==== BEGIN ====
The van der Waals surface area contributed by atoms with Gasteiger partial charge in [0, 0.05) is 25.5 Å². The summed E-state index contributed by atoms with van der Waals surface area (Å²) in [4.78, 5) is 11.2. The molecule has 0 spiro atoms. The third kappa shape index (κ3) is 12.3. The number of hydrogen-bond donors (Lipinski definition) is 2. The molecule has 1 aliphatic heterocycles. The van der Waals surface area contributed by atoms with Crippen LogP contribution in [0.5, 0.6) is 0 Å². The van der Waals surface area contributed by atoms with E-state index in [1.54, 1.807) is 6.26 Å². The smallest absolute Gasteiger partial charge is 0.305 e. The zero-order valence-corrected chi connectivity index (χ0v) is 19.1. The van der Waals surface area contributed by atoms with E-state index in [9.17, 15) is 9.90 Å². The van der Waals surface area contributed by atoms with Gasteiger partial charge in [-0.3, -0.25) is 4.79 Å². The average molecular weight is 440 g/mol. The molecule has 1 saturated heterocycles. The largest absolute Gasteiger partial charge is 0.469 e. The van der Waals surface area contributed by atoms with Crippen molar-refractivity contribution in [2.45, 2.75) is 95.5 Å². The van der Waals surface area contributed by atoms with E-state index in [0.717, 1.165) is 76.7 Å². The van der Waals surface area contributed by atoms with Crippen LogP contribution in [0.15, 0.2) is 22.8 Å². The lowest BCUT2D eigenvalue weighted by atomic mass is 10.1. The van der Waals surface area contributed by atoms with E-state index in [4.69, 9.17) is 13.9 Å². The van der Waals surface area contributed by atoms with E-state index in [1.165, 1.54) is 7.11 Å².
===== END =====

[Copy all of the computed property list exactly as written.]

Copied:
The van der Waals surface area contributed by atoms with Gasteiger partial charge in [0, 0.05) is 25.5 Å². The summed E-state index contributed by atoms with van der Waals surface area (Å²) in [4.78, 5) is 11.2. The molecule has 0 spiro atoms. The third kappa shape index (κ3) is 12.3. The number of hydrogen-bond donors (Lipinski definition) is 2. The molecule has 1 aliphatic heterocycles. The van der Waals surface area contributed by atoms with Crippen LogP contribution in [0.5, 0.6) is 0 Å². The van der Waals surface area contributed by atoms with E-state index in [1.54, 1.807) is 6.26 Å². The smallest absolute Gasteiger partial charge is 0.305 e. The zero-order valence-corrected chi connectivity index (χ0v) is 19.1. The van der Waals surface area contributed by atoms with E-state index in [9.17, 15) is 9.90 Å². The van der Waals surface area contributed by atoms with Gasteiger partial charge in [-0.3, -0.25) is 4.79 Å². The average molecular weight is 440 g/mol. The molecule has 1 saturated heterocycles. The largest absolute Gasteiger partial charge is 0.469 e. The van der Waals surface area contributed by atoms with Crippen molar-refractivity contribution in [2.45, 2.75) is 95.5 Å². The van der Waals surface area contributed by atoms with E-state index in [0.717, 1.165) is 76.7 Å². The van der Waals surface area contributed by atoms with Crippen LogP contribution in [0.15, 0.2) is 22.8 Å². The lowest BCUT2D eigenvalue weighted by atomic mass is 10.1. The van der Waals surface area contributed by atoms with E-state index in [4.69, 9.17) is 13.9 Å². The van der Waals surface area contributed by atoms with E-state index in [1.165, 1.54) is 7.11 Å².